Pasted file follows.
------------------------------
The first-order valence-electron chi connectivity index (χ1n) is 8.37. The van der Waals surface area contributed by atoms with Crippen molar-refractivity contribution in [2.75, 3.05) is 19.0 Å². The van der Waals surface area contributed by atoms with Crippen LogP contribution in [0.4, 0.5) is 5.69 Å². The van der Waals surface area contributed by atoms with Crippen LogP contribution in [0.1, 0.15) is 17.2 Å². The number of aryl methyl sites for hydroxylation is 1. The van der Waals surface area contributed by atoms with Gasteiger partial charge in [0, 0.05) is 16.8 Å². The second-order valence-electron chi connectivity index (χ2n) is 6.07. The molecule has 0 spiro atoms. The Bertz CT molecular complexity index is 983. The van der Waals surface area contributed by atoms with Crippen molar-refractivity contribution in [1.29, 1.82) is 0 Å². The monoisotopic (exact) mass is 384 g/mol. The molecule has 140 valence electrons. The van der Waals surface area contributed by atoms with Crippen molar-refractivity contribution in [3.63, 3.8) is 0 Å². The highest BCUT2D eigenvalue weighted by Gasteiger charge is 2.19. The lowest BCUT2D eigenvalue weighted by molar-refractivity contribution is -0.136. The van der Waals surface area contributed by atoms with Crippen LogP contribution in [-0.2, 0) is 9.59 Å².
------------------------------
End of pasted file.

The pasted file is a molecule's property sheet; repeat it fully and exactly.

The first-order valence-electron chi connectivity index (χ1n) is 8.37. The van der Waals surface area contributed by atoms with Crippen molar-refractivity contribution in [2.75, 3.05) is 19.0 Å². The van der Waals surface area contributed by atoms with Crippen LogP contribution in [0.4, 0.5) is 5.69 Å². The van der Waals surface area contributed by atoms with Crippen LogP contribution in [0.1, 0.15) is 17.2 Å². The number of aryl methyl sites for hydroxylation is 1. The van der Waals surface area contributed by atoms with Gasteiger partial charge in [0, 0.05) is 16.8 Å². The second-order valence-electron chi connectivity index (χ2n) is 6.07. The molecule has 0 spiro atoms. The Bertz CT molecular complexity index is 983. The van der Waals surface area contributed by atoms with Crippen molar-refractivity contribution in [1.29, 1.82) is 0 Å². The monoisotopic (exact) mass is 384 g/mol. The molecule has 140 valence electrons. The van der Waals surface area contributed by atoms with Crippen molar-refractivity contribution in [3.63, 3.8) is 0 Å². The highest BCUT2D eigenvalue weighted by Gasteiger charge is 2.19. The lowest BCUT2D eigenvalue weighted by molar-refractivity contribution is -0.136. The van der Waals surface area contributed by atoms with Crippen LogP contribution in [-0.2, 0) is 9.59 Å².